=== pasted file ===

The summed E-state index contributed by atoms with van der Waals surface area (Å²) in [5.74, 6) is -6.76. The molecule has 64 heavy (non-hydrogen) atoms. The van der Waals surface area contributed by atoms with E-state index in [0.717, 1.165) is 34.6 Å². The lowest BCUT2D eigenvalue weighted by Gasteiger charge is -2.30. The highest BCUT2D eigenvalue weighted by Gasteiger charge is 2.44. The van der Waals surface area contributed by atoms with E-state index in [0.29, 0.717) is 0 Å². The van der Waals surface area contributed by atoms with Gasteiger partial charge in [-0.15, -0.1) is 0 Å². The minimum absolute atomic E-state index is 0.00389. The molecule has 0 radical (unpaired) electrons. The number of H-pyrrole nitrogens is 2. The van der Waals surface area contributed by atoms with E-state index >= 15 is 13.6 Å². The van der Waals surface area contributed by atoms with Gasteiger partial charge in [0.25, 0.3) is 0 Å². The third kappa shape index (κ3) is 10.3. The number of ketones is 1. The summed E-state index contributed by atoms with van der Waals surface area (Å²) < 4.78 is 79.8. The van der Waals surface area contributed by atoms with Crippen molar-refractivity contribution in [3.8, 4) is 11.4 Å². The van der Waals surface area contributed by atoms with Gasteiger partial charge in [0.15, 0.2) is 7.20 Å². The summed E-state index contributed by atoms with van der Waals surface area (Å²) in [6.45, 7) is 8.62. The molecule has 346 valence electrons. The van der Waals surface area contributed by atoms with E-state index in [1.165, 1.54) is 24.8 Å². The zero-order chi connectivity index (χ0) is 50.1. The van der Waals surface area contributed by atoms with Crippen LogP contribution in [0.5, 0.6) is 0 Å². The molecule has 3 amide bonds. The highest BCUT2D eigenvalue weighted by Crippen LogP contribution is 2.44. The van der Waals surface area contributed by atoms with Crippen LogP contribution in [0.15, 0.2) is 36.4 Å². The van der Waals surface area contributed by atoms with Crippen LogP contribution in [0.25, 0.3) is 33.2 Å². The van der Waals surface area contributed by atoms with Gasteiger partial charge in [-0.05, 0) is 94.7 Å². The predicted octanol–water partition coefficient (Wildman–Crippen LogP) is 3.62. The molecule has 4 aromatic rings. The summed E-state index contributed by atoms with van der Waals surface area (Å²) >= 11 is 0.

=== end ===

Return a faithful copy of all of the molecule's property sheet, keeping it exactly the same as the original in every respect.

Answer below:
The summed E-state index contributed by atoms with van der Waals surface area (Å²) in [5.74, 6) is -6.76. The molecule has 64 heavy (non-hydrogen) atoms. The van der Waals surface area contributed by atoms with E-state index in [0.717, 1.165) is 34.6 Å². The lowest BCUT2D eigenvalue weighted by Gasteiger charge is -2.30. The highest BCUT2D eigenvalue weighted by Gasteiger charge is 2.44. The van der Waals surface area contributed by atoms with E-state index in [0.29, 0.717) is 0 Å². The van der Waals surface area contributed by atoms with Gasteiger partial charge in [-0.15, -0.1) is 0 Å². The minimum absolute atomic E-state index is 0.00389. The molecule has 0 radical (unpaired) electrons. The number of H-pyrrole nitrogens is 2. The van der Waals surface area contributed by atoms with E-state index >= 15 is 13.6 Å². The van der Waals surface area contributed by atoms with Gasteiger partial charge in [0.25, 0.3) is 0 Å². The third kappa shape index (κ3) is 10.3. The number of ketones is 1. The summed E-state index contributed by atoms with van der Waals surface area (Å²) < 4.78 is 79.8. The van der Waals surface area contributed by atoms with Crippen molar-refractivity contribution in [3.8, 4) is 11.4 Å². The van der Waals surface area contributed by atoms with Gasteiger partial charge in [0.15, 0.2) is 7.20 Å². The summed E-state index contributed by atoms with van der Waals surface area (Å²) in [6.45, 7) is 8.62. The molecule has 346 valence electrons. The van der Waals surface area contributed by atoms with E-state index in [1.165, 1.54) is 24.8 Å². The zero-order chi connectivity index (χ0) is 50.1. The van der Waals surface area contributed by atoms with Crippen LogP contribution in [0.5, 0.6) is 0 Å². The molecule has 3 amide bonds. The highest BCUT2D eigenvalue weighted by Crippen LogP contribution is 2.44. The van der Waals surface area contributed by atoms with Crippen LogP contribution in [0.15, 0.2) is 36.4 Å². The van der Waals surface area contributed by atoms with Crippen LogP contribution in [0.25, 0.3) is 33.2 Å². The van der Waals surface area contributed by atoms with Gasteiger partial charge in [-0.05, 0) is 94.7 Å². The predicted octanol–water partition coefficient (Wildman–Crippen LogP) is 3.62. The molecule has 4 aromatic rings. The summed E-state index contributed by atoms with van der Waals surface area (Å²) >= 11 is 0.